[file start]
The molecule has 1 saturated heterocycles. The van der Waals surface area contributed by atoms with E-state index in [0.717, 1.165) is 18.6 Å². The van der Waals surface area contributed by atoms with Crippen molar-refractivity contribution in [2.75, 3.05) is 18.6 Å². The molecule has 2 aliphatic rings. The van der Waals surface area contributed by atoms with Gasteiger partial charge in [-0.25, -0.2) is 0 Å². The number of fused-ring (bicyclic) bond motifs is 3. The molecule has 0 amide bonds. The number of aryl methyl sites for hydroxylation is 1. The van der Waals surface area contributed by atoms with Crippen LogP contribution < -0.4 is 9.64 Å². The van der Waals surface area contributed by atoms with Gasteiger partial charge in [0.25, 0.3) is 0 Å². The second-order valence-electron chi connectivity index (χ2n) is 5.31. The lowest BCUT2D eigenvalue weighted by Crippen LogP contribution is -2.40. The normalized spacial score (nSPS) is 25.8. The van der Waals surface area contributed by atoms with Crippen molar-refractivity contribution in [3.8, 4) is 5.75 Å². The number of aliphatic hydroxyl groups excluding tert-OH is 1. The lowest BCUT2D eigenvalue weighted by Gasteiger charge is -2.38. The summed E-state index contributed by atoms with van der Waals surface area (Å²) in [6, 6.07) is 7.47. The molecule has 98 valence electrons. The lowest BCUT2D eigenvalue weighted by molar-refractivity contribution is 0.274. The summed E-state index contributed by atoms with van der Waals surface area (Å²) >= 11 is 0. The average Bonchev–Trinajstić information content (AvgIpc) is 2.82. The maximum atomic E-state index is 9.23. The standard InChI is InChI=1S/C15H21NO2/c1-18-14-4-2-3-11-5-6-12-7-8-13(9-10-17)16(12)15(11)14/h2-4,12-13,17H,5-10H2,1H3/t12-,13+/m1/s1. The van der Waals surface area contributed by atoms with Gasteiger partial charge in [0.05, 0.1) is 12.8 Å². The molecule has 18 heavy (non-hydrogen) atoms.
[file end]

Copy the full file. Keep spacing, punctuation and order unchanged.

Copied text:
The molecule has 1 saturated heterocycles. The van der Waals surface area contributed by atoms with E-state index in [0.717, 1.165) is 18.6 Å². The van der Waals surface area contributed by atoms with Crippen molar-refractivity contribution in [2.75, 3.05) is 18.6 Å². The molecule has 2 aliphatic rings. The van der Waals surface area contributed by atoms with Gasteiger partial charge in [-0.25, -0.2) is 0 Å². The number of fused-ring (bicyclic) bond motifs is 3. The molecule has 0 amide bonds. The number of aryl methyl sites for hydroxylation is 1. The van der Waals surface area contributed by atoms with Crippen LogP contribution < -0.4 is 9.64 Å². The van der Waals surface area contributed by atoms with Gasteiger partial charge in [0.25, 0.3) is 0 Å². The second-order valence-electron chi connectivity index (χ2n) is 5.31. The lowest BCUT2D eigenvalue weighted by Crippen LogP contribution is -2.40. The normalized spacial score (nSPS) is 25.8. The van der Waals surface area contributed by atoms with Crippen molar-refractivity contribution in [3.8, 4) is 5.75 Å². The number of aliphatic hydroxyl groups excluding tert-OH is 1. The lowest BCUT2D eigenvalue weighted by Gasteiger charge is -2.38. The summed E-state index contributed by atoms with van der Waals surface area (Å²) in [6, 6.07) is 7.47. The molecule has 98 valence electrons. The lowest BCUT2D eigenvalue weighted by molar-refractivity contribution is 0.274. The summed E-state index contributed by atoms with van der Waals surface area (Å²) >= 11 is 0. The average Bonchev–Trinajstić information content (AvgIpc) is 2.82. The maximum atomic E-state index is 9.23. The standard InChI is InChI=1S/C15H21NO2/c1-18-14-4-2-3-11-5-6-12-7-8-13(9-10-17)16(12)15(11)14/h2-4,12-13,17H,5-10H2,1H3/t12-,13+/m1/s1. The van der Waals surface area contributed by atoms with Gasteiger partial charge in [0.05, 0.1) is 12.8 Å². The molecule has 18 heavy (non-hydrogen) atoms.